The Maine-based roaster will move on to the World Cup Tasters Championship in Milan this summer.
BY CHRIS RYAN
BARISTA MAGAZINE ONLINE
Cover photo by Matthew Temple
More than two years ago, Julien Langevin (he/him) lost his shot at the national stage. The coffee veteran had just taken part in his first coffee competition, the 2020 Nashville qualifier, and had qualified for the U.S. Cup Tasters Championship scheduled for April 2020. Then COVID took over, and the competition was off. The pandemic hit Julien hard, as it did many coffee professionals, and he left the industry.
Last fall, he re-entered the coffee world with a production and roasting job at Portland, Maine-based Coffee By Design (CBD). The team there rekindled his coffee love, and with their support, he finally made it to the stage at the 2022 U.S. Cup Tasters Championship in Boston. The rest is history: Julien won the competition, advancing to the 2022 World Cup Tasters Championship, taking place June 23-25 at the World of Coffee in Milan.
We talked to Julien about his early days in specialty coffee and overcoming internal pressure in the competition.
Note: This interview has been condensed for brevity.
Chris Ryan: Can you please describe a bit about how you started working in specialty coffee?
Julien Langevin: I needed to pay for my first apartment at 18, so I got a job at a local Starbucks and worked there for about three or four months over the summer after my freshman year of college. Starbucks had a Reserve line and I never really knew what it meant—just that they were really expensive coffees—and I guess that was my first thought about speciality in relation to non-specialty …
After Starbucks I worked in various shops as a barista around Portland (Maine) at various levels of “speciality” or third-wave association, on and off up until fall of 2020 …
I then left coffee for a year due to COVID and the stress of serving the public during this time. I was out as nonbinary and then came out as a trans man in spring 2019, beginning hormones and using he/him pronouns. Transitioning so publicly at a busy shop was really hard for me mentally; this coupled with COVID stress just pushed me out of the industry. I had been set up to work in quality control at the company I was with and started training for my Q Graders certification up until lockdown. When the city shut down, that plan kind of fell apart. I was put back in a barista position after being unemployed for about two months, and shortly after that I made the difficult decision to leave the coffee industry.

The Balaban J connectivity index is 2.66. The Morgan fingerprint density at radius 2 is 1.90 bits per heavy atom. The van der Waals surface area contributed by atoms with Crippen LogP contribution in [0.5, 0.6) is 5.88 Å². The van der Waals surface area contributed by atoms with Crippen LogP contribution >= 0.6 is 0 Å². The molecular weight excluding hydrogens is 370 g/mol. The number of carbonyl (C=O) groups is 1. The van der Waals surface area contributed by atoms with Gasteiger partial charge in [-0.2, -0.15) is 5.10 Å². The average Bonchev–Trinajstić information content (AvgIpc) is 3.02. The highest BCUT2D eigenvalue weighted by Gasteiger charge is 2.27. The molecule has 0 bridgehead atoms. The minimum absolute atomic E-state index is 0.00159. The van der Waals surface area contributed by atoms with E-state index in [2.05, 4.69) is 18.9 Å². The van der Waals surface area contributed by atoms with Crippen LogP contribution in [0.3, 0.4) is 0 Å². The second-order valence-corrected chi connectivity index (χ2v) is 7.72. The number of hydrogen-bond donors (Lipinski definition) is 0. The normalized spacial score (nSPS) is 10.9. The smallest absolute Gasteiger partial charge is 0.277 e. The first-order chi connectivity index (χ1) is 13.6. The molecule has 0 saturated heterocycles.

How did you find your way back to coffee, and working with Coffee By Design?
I did electrical work for a little over a year, then I eventually found my way back to coffee at Coffee By Design. I’ve only been there since the end of November 2021. When I interviewed I was offered a production role with the opportunity to move to roasting potentially. I did only production for about two months but got to cup once every week or so with our director of coffee and Q Grader, Jeremy Rävar, and head roaster, Travis Spear. They both knew I had interest and experience with cupping and I was grateful to be able to nerd out with them, even if the experiences were far between sometimes.
Travis then showed me how to use our sample roaster around mid-January of this year. I guess you could say that’s when I started roasting …
On to Cup Tasters: You competed at the 2020 qualifier in Nashville, qualified for nationals, and would have competed at the 2020 U.S. Cup Tasters if it wasn’t canceled due to COVID. How did you prepare for Cup Tasters this time, and how did you feel during the comp itself?
To prepare for competition I ate a bland diet and did eight sets of triangulations before work every day, increasing difficulty every morning.
I felt really good the whole weekend of the Boston competition. I didn’t really feel nervous or much pressure at all, plus I got to see a lot of old friends and make new ones as well. I didn’t really intentionally use much strategy and made it a point not to watch many of the other heats. I just went up there and did my best and felt OK with where I was every time I moved on. I guess that worked to my favor.
Finally … you won! How has it felt for you as that has sunk in? And what are your initial thoughts about representing the U.S. at World Cup Tasters in Milan?
Honestly it was unbelievable at first, literally and truly. I remember in the hours before (Cup Tasters) finals that Sunday I sat alone in one of the skywalks of the convention center, looking across the competition floor. I think in that moment when I was in first place going into finals I realized I might actually win it. I did not really consider how I felt about it, just that it could happen to me. Subsequently it did actually happen, and that blew my mind.
The following week was really difficult, honestly. I have bipolar disorder, and so stress, even positive stress, has a very specific chemical effect on my brain that can be difficult to navigate. I didn’t get much sleep that week and still had to go back to work in production that Monday afterward. There were nights I was so tired I could not talk and days I could barely move. I think I’m starting to feel normal again now and learning how to navigate it.
I feel ready for Milan in the way I still feel as though I don’t really have much to lose. I’m just going to over-prepare like I did for the U.S. Cup Tasters Championship and do my best when I get up there. Luckily I have a solid team behind me at Coffee By Design who are going to help me get there, so I don’t have to feel like I’m going through it alone. I’m looking forward to trying it out on the world stage and will feel proud of myself for getting there no matter what happens.